Are you ever afraid to say something because it might not be the popular opinion? Do you struggle to muster the courage to speak out within your congregation because you’re worried you’ll offend someone’s well-intentioned but misinformed idea? Do you need encouragement to speak the truth in love, accepting the risk of having the things that were once held together by your silence be torn apart by speaking up?
Read the prophets, or maybe don’t. They had a tough job as God’s mouthpiece to the people, speaking the unpopular truth. Often, it wasn’t well received.
As I’ve journeyed through Scripture, I’ve found warnings about false prophets: “Do not listen to what the prophets are prophesying to you; they fill you with false hopes. They speak visions from their own minds, not from the mouth of the Lord” (Jeremiah 23:16).
The false prophets were often more palatable; they had an easier time keeping their jobs because they said what people wanted to hear. They gave false hope and encouraged people to continue in their sinful ways with the delusion that their sin was okay.
True prophets were far less likable, speaking hard truths that made you squirm in your seat because their message was convicting, difficult and true.
So I was surprised when I read the guest editorial from by the Global Anabaptist Health Network on page 2 of the May 10 issue that states:
“As members of the health-care community and as Christians, we recognize the fear and uncertainty. It is tempting to fuel these feelings with falsehood and sensational narratives of conspiracy. False stories gain our attention and grab our hearts like the words of false prophets. We should be careful not to bear false witness (Exodus 20:16).”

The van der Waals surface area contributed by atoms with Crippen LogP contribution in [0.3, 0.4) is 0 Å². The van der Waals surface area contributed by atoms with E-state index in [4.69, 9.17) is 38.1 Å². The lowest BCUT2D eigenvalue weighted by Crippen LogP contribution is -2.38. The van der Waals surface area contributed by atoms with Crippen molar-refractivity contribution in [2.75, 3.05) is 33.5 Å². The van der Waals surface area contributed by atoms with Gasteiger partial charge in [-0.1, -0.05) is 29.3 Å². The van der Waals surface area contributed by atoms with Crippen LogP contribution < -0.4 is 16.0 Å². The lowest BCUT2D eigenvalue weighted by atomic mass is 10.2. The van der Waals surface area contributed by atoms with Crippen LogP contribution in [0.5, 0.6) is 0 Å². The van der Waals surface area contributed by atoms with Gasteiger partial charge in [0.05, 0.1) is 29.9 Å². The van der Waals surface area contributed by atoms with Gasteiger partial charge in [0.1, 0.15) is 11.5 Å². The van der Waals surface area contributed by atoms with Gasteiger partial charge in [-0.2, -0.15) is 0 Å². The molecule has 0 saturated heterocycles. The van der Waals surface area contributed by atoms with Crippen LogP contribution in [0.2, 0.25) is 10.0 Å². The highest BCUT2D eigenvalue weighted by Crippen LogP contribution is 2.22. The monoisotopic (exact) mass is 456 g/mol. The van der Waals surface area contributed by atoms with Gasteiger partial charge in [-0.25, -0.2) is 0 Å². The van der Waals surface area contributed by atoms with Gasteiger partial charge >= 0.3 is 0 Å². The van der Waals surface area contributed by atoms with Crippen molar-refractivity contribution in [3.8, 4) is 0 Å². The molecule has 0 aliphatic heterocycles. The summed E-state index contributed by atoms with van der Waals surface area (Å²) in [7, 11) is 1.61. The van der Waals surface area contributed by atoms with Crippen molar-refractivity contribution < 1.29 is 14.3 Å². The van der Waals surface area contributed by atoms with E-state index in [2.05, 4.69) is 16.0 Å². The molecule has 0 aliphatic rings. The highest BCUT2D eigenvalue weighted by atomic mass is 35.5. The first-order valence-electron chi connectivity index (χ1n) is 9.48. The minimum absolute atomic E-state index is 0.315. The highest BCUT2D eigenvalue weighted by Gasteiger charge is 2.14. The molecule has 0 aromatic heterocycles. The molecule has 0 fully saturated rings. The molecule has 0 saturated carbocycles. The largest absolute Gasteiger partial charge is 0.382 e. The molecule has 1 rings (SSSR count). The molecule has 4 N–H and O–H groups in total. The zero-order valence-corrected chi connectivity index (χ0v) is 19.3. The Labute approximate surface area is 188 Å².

But false prophets don’t gain our attention and grab our hearts; they soothe us and make us feel better about what we’re already doing. In Scripture, a false prophet’s message usually fell in line with the corrupted and sinful rulers. The true prophet’s message was an unpopular, honest message that the majority found distasteful and sensational. It was true, even if the people didn’t want to hear it, and it stirred up trouble for them.
The use of false prophets in comparison to COVID-19 conspiracists is a confusing, misused metaphor that misrepresents Scripture. It would actually better follow the biblical image to compare false prophets to the trusted professional opinion of the majority endorsing the vaccine.
Please do not misunderstand me. I am not discouraging vaccines or listening to professional opinions. I have received my first shot and follow public-health guidelines. I support and affirm the statement from Mennonite World Conference. What I am concerned about is the article’s muddied use of the false-prophet image. False prophets in Scripture were the opposite of sensational; that’s why they were so dangerous.
Regardless of where one lands on the vaccine issue, what is sorely missing is constructive conflict between differing camps. Jesus was fantastic at fostering community amid the most dynamically different people; his disciples consisted of tax collectors, Zealots, prostitutes, Pharisees and fishermen. We, the church, are to embody this conflicting unity.
The punishment for false prophets was death. Let’s not demonize those who think differently, even wrongly, wherever you stand. But let’s learn to disagree enthusiastically, so that, as a song from The Brilliance says: “When I look into the face of my enemy, I see my brother, I see my sister.” Then our humanity may be reconciled and our family expanded through grace.
Nobody wants to be a prophet. It can be dangerous to speak the truth, even when it’s spoken in love.
Joshua Penfold (email@example.com) is afraid to publish this.